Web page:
Five things to watch for in the Canadian business world in the coming week:
An official from the British High Commission in Ottawa will give an update on Brexit and discuss the implications for Canada in Calgary on Monday. Experts told The Canadian Press in November that a post-Brexit United Kingdom will present Canadian business with tremendous uncertainty over billions of dollars worth of trade and investments, as the U.K. represents one of Canada’s top five destinations for investments and top 10 markets for goods and services.
Interest rate decision
The Bank of Canada will make its interest rate announcement and release its monetary policy report on Wednesday. Positive December employment numbers from Statistics Canada have helped convince economists that the central bank will continue to keep its key interest rate on hold at 1.75 per cent, where it has been for more than a year.
Rogers Communications will hold its fourth-quarter conference call on Wednesday. Federal Industry Minister Navdeep Bains said last week that expected cuts to wireless rates by mobile-phone service providers must be in addition to price reductions already seen since 2016, a position described by an industry organization as “confusing.”
Statistics Canada will release its consumer price index for December on Wednesday. The agency’s previous report stated that inflation rose 2.2 per cent in November compared with a year ago to end a three-month streak where the annual pace of inflation had held steady at 1.9 per cent.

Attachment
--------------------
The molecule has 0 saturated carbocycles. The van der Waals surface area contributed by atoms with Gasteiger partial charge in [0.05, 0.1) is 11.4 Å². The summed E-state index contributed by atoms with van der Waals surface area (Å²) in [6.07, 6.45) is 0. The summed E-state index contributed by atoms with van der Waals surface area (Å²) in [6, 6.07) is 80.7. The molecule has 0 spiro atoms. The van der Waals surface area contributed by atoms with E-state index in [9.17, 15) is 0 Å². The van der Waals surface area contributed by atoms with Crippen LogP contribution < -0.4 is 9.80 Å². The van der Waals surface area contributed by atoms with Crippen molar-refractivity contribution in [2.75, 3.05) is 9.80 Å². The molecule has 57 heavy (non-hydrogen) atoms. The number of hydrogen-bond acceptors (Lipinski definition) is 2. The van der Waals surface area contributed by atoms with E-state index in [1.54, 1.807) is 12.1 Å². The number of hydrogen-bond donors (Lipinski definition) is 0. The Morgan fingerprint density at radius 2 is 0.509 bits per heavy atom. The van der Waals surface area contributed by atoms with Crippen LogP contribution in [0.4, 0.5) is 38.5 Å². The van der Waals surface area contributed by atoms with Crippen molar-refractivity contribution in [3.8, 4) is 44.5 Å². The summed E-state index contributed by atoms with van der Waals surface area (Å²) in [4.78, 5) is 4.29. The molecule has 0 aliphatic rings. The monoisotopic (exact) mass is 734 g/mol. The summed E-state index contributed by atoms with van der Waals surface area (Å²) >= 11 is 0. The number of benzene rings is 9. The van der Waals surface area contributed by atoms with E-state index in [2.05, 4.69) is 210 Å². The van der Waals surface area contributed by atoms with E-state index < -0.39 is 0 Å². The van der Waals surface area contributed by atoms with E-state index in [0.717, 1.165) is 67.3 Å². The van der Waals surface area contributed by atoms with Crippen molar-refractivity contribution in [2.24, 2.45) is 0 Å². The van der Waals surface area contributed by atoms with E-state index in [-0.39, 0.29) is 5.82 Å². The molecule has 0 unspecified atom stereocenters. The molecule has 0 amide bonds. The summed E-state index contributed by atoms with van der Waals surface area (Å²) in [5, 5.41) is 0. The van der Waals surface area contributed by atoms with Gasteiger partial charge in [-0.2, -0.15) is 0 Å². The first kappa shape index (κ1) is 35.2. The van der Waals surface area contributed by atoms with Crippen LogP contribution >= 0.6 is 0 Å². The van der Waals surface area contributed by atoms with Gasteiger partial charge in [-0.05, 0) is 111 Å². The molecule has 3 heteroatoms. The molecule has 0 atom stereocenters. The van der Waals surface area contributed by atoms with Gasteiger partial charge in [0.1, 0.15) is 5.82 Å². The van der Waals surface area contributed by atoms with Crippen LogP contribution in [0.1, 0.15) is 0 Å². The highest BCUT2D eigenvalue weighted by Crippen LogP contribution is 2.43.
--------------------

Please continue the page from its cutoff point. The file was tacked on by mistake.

Statistics Canada will release its fourth-quarter “StatsCannabis” crowdsourced cannabis prices on Thursday. The agency previously reported that the average cost of a gram of cannabis fell 6.4 per cent to $7.37 in the third quarter as the legal price fell for the first time, although illicit weed continued to be significantly cheaper.
This report by The Canadian Press was first published Jan. 19, 2020.
Caught on camera: Man chases dangerous driver after 911 puts him on hold – CBC.ca
Sam Gill says he had a knot in his stomach as he watched a driver in front of him barrelling down a busy road in Mississauga, Ont., weaving in and out of oncoming traffic, jumping a curb and hitting a snowbank so hard the impact knocked his headlight off, though that didn’t stop him.
When Gill dialled 911 for help, he was put on hold.
Just before 8 p.m. on a Sunday last month, Gill spotted the other motorist “driving erratically — can’t stay in his lanes, can’t maintain control of the vehicle.”
“Every second that passed, I’m thinking, ‘Oh my god, somebody is going to die,” he said.
Canadians make an estimated nine million calls to 911 every year, taking for granted that someone will answer, says Holly Barkwell, the Canadian region director of the National Emergency Number Association (NENA), an international organization that works to improve 911 service.
“Unfortunately, that is not the case everywhere across Canada,” she says. In reality, Barkwell says, the 911 system might not work as expected because it’s fragmented, underfunded and operating on technology that’s over 50 years old.